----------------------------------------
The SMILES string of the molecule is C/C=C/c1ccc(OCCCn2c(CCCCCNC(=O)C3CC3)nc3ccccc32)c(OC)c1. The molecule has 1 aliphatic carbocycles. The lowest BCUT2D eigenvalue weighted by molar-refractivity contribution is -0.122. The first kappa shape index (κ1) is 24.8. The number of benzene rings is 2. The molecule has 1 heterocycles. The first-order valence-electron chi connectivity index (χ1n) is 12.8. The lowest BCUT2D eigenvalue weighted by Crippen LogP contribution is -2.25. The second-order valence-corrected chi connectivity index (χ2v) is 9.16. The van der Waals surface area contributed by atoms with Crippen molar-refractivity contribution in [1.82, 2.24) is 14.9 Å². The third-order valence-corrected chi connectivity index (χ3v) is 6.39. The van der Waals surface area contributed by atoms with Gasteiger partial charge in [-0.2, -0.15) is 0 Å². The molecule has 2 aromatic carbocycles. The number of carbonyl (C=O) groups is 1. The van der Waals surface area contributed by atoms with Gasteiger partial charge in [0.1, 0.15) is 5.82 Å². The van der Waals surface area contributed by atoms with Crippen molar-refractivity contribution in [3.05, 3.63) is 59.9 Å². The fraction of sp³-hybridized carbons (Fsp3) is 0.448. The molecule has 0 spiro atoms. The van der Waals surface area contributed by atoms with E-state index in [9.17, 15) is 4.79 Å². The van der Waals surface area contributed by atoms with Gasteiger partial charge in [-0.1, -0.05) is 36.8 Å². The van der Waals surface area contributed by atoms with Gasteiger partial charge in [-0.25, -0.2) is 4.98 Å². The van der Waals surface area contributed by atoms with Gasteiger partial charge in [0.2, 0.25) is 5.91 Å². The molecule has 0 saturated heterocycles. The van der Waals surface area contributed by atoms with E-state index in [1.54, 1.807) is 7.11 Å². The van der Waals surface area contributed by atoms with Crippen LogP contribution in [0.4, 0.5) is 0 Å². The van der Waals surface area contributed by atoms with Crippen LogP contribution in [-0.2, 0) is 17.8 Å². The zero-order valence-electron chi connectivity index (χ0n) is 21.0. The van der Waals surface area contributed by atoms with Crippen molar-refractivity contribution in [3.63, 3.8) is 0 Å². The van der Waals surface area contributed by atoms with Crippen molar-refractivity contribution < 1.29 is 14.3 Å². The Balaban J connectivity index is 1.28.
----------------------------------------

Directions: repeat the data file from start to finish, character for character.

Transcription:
The SMILES string of the molecule is C/C=C/c1ccc(OCCCn2c(CCCCCNC(=O)C3CC3)nc3ccccc32)c(OC)c1. The molecule has 1 aliphatic carbocycles. The lowest BCUT2D eigenvalue weighted by molar-refractivity contribution is -0.122. The first kappa shape index (κ1) is 24.8. The number of benzene rings is 2. The molecule has 1 heterocycles. The first-order valence-electron chi connectivity index (χ1n) is 12.8. The lowest BCUT2D eigenvalue weighted by Crippen LogP contribution is -2.25. The second-order valence-corrected chi connectivity index (χ2v) is 9.16. The van der Waals surface area contributed by atoms with Crippen molar-refractivity contribution in [1.82, 2.24) is 14.9 Å². The third-order valence-corrected chi connectivity index (χ3v) is 6.39. The van der Waals surface area contributed by atoms with Gasteiger partial charge in [-0.2, -0.15) is 0 Å². The molecule has 2 aromatic carbocycles. The number of carbonyl (C=O) groups is 1. The van der Waals surface area contributed by atoms with Gasteiger partial charge in [0.1, 0.15) is 5.82 Å². The van der Waals surface area contributed by atoms with Crippen molar-refractivity contribution in [3.05, 3.63) is 59.9 Å². The fraction of sp³-hybridized carbons (Fsp3) is 0.448. The molecule has 0 spiro atoms. The van der Waals surface area contributed by atoms with E-state index in [9.17, 15) is 4.79 Å². The van der Waals surface area contributed by atoms with Gasteiger partial charge in [-0.1, -0.05) is 36.8 Å². The van der Waals surface area contributed by atoms with Gasteiger partial charge in [-0.25, -0.2) is 4.98 Å². The van der Waals surface area contributed by atoms with Gasteiger partial charge in [0.2, 0.25) is 5.91 Å². The molecule has 0 saturated heterocycles. The van der Waals surface area contributed by atoms with E-state index in [1.54, 1.807) is 7.11 Å². The van der Waals surface area contributed by atoms with Crippen LogP contribution in [0.4, 0.5) is 0 Å². The van der Waals surface area contributed by atoms with Crippen LogP contribution in [-0.2, 0) is 17.8 Å². The zero-order valence-electron chi connectivity index (χ0n) is 21.0. The van der Waals surface area contributed by atoms with Crippen molar-refractivity contribution in [3.63, 3.8) is 0 Å². The van der Waals surface area contributed by atoms with Crippen molar-refractivity contribution < 1.29 is 14.3 Å². The Balaban J connectivity index is 1.28.